UN Photo_Isaac Billy

The state and statebuilding in the Global South – international and local interactions

This project considers how international actors and states in low-income countries interact across diverse contexts, and how and why state authority, capacity, and legitimacy may change through such interaction.

More than 80 per cent of the world’s poorest people live in fragile states. This project considers how states become more resilient, and the role of international assistance therein. It explores how international actors and states in low-income countries interact across diverse contexts, and how and why state authority, capacity, and legitimacy may change through such interaction.

The project’s work is divided into three main components:

  • Statebuilding and local legitimacy: This component focuses on case studies of externally-supported institution building across diverse countries from the Second World War to the present and considers the mechanisms through which aid works and the conditions under which it has been most and least effective. It explores this topic with a particular emphasis on ‘local ownership’ in the process of building resilience and legitimacy, especially in contexts where who speaks legitimately for the ‘local’ can be unclear.
  • COVID-19 and the state: This component explores the state response to the pandemic in low- and middle-income country cases and the international, national, and subnational aspects of this response. Attention is paid to the relationship between national policies and implementation, subnational variation, state capability, and international policy influence. Research considers how and why such policy measures and their implementation have varied across and within countries, and why some countries have been more effective than others in responding to the global pandemic. A group of studies explores the variation in the COVID-19 response across Indian states.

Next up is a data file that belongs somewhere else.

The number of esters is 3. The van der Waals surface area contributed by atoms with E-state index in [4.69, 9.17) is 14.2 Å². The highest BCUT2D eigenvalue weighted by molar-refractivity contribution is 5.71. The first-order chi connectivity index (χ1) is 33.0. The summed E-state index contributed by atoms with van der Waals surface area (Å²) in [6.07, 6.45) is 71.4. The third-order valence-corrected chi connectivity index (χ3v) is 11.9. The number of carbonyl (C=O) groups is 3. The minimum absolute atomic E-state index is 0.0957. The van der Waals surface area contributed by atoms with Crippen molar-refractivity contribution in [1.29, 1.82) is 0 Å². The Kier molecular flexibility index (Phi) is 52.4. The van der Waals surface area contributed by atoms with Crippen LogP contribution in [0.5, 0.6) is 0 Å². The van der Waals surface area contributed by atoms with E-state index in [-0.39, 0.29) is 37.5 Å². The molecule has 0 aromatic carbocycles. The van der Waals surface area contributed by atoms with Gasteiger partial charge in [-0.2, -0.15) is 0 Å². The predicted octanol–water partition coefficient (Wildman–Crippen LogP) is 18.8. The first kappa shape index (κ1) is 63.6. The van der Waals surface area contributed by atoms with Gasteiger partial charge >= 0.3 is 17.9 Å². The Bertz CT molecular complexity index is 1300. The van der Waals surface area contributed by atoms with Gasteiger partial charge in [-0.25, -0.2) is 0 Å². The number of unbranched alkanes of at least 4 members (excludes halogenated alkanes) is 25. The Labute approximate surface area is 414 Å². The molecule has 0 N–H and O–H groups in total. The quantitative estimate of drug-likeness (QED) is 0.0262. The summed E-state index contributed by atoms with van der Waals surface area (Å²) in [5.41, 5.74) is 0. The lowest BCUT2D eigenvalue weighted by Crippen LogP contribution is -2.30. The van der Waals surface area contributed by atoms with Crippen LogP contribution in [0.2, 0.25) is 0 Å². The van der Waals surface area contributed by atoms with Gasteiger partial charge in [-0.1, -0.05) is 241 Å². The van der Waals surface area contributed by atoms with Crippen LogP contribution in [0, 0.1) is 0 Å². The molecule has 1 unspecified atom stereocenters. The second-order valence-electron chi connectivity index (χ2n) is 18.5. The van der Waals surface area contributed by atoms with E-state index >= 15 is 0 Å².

• Subnational institutional performance across Ghana’s districts and regions – variation and causes: This initiative develops a new measure of institutional performance in Ghana at the district level, and explores the correlates, causes, and implications of such variation. 

This project builds from previous UNU-WIDER work on institution building in fragile contexts to explore processes of state-building in weak institutional environments, with particular attention to the interaction between international and local institutions.

Key questions

  • How have states become more ‘resilient’ and escaped fragility traps? What has been the role of international assistance therein?
  • How does external intervention interact with local institutions and endogenous processes to influence change in state institutions?
  • What can international development actors do to better support legitimate and effective states in fragile contexts and weak institutional environments? What are the conditions under which international assistance has been most and least effective?
  • How can local ownership be understood in such contexts when there are multiple and conflicting ‘local’ perspectives on core policy issues? How do and should international actors understand and approach ‘local’ ownership and legitimacy in such contexts?
  • Given standard international public health guidance, how and why have countries adopted similar/different responses to the COVID-19 pandemic?
  • Why have some countries been more effective than others in responding to the global pandemic? Does variation in state authority, capacity, and legitimacy help us to understand variation in response?

Watch this space

All papers, events, briefs, blog posts, and opportunities to engage relating to the project will be available on this webpage.

UN’s 2030 Agenda for Sustainable Development

The enhancement of state capability in fragile countries supports the achievement of SDG 16, Peace, Justice and Strong Institutions.